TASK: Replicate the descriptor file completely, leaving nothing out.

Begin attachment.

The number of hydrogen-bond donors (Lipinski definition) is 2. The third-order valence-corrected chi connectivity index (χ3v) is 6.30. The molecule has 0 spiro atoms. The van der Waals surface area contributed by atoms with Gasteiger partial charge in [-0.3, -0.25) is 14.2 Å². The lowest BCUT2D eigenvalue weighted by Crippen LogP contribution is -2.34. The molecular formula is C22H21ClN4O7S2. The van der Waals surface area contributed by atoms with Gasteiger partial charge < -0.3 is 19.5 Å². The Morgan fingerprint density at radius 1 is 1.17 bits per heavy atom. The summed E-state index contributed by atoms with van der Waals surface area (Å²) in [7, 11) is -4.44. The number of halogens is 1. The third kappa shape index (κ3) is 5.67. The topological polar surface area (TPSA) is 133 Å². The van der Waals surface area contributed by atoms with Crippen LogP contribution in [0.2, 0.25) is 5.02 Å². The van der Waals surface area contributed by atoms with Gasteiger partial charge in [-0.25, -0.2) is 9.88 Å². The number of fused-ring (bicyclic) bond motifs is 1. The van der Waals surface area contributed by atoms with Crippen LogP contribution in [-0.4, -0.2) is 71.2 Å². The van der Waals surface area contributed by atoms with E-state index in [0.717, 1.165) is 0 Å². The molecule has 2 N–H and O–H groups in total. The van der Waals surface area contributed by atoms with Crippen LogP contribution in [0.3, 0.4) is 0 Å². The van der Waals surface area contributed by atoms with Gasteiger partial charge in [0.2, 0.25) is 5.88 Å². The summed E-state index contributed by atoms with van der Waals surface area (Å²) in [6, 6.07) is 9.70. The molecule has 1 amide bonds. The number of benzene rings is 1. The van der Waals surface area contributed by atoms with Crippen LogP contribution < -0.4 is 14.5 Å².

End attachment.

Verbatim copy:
The number of hydrogen-bond donors (Lipinski definition) is 2. The third-order valence-corrected chi connectivity index (χ3v) is 6.30. The molecule has 0 spiro atoms. The van der Waals surface area contributed by atoms with Gasteiger partial charge in [-0.3, -0.25) is 14.2 Å². The lowest BCUT2D eigenvalue weighted by Crippen LogP contribution is -2.34. The molecular formula is C22H21ClN4O7S2. The van der Waals surface area contributed by atoms with Gasteiger partial charge < -0.3 is 19.5 Å². The Morgan fingerprint density at radius 1 is 1.17 bits per heavy atom. The summed E-state index contributed by atoms with van der Waals surface area (Å²) in [7, 11) is -4.44. The number of halogens is 1. The third kappa shape index (κ3) is 5.67. The topological polar surface area (TPSA) is 133 Å². The van der Waals surface area contributed by atoms with Crippen LogP contribution in [0.2, 0.25) is 5.02 Å². The van der Waals surface area contributed by atoms with Gasteiger partial charge in [-0.25, -0.2) is 9.88 Å². The number of fused-ring (bicyclic) bond motifs is 1. The van der Waals surface area contributed by atoms with Crippen LogP contribution in [-0.4, -0.2) is 71.2 Å². The van der Waals surface area contributed by atoms with E-state index in [0.717, 1.165) is 0 Å². The molecule has 2 N–H and O–H groups in total. The van der Waals surface area contributed by atoms with Crippen LogP contribution in [0.3, 0.4) is 0 Å². The van der Waals surface area contributed by atoms with Gasteiger partial charge in [0.2, 0.25) is 5.88 Å². The summed E-state index contributed by atoms with van der Waals surface area (Å²) in [6, 6.07) is 9.70. The molecule has 1 amide bonds. The number of benzene rings is 1. The van der Waals surface area contributed by atoms with Crippen LogP contribution < -0.4 is 14.5 Å².